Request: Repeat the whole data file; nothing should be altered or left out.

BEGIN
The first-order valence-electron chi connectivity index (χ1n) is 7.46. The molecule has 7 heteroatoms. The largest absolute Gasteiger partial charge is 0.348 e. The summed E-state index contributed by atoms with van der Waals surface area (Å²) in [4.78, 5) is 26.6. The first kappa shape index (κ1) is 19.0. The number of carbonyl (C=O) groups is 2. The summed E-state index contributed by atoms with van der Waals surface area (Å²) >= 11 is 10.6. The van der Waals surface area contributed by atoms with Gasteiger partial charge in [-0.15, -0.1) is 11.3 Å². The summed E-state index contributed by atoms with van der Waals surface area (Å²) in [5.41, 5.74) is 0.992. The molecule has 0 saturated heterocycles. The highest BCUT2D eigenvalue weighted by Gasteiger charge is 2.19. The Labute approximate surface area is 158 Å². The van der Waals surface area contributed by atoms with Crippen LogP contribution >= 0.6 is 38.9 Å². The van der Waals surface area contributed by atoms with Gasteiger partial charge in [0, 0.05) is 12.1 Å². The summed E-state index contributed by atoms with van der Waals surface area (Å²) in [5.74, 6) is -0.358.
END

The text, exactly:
The first-order valence-electron chi connectivity index (χ1n) is 7.46. The molecule has 7 heteroatoms. The largest absolute Gasteiger partial charge is 0.348 e. The summed E-state index contributed by atoms with van der Waals surface area (Å²) in [4.78, 5) is 26.6. The first kappa shape index (κ1) is 19.0. The number of carbonyl (C=O) groups is 2. The summed E-state index contributed by atoms with van der Waals surface area (Å²) >= 11 is 10.6. The van der Waals surface area contributed by atoms with Gasteiger partial charge in [-0.15, -0.1) is 11.3 Å². The summed E-state index contributed by atoms with van der Waals surface area (Å²) in [5.41, 5.74) is 0.992. The molecule has 0 saturated heterocycles. The highest BCUT2D eigenvalue weighted by Gasteiger charge is 2.19. The Labute approximate surface area is 158 Å². The van der Waals surface area contributed by atoms with Crippen LogP contribution >= 0.6 is 38.9 Å². The van der Waals surface area contributed by atoms with Gasteiger partial charge in [0, 0.05) is 12.1 Å². The summed E-state index contributed by atoms with van der Waals surface area (Å²) in [5.74, 6) is -0.358.